A third possible Democratic candidate, Howard County Executive Ken Ulman, isn't covered by the fundraising ban because he doesn't hold a statewide or legislative office.

Similarly, none of the expected Republican candidates for governor, including Harford County Executive David R. Craig and Frederick County Commission President Blaine Young, is covered by the ban on raising money during the session.

Young , who held a fundraiser Wednesday night at a Washington restaurant, said he's waiting to see if former Lt. Gov. Michael S. Steele or 2012 U.S. Senate nominee Dan Bongino get into the race.

"The last thing we need to do in a primary is eat our own, when the real challenge is to take on the big Democrats," Young said. Registered Democrats outnumber Republicans in Maryland by more than two to one.

Being able to raise money during the session isn't expected to give Republican gubernatorial contenders any advantage over the Democrats who can't.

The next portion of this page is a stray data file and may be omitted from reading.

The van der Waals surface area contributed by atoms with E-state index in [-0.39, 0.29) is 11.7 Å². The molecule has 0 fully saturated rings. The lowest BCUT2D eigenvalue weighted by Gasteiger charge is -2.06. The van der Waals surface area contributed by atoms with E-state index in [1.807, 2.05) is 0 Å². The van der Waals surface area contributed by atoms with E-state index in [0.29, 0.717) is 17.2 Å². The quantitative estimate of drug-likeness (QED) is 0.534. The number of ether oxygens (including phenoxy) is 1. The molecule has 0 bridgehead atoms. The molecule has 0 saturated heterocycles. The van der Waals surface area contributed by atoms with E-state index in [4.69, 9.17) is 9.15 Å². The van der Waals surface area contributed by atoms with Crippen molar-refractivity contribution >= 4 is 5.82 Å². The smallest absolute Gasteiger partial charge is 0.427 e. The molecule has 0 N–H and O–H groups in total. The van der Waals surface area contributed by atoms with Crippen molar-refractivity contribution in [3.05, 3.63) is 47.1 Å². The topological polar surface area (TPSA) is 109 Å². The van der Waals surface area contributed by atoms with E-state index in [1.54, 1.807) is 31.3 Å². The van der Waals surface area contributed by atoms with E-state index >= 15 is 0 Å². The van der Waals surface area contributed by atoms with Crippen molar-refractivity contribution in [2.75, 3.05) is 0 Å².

Both parties are expected to see hotly contested primaries for governor before the general election. So all of the candidates can be expected to empty their campaign coffers in the primary — leaving the winners to rush to refill them between June and November.

It's difficult to predict what it will cost to run for governor of Maryland in 2014. The 2006 contest between O'Malley and then-Gov. Robert L. Ehrlich Jr. cost a record $35 million. Their 2010 rematch came in at a comparatively paltry $17 million.

michael.dresser@baltsun.com

ecox@baltsun.com

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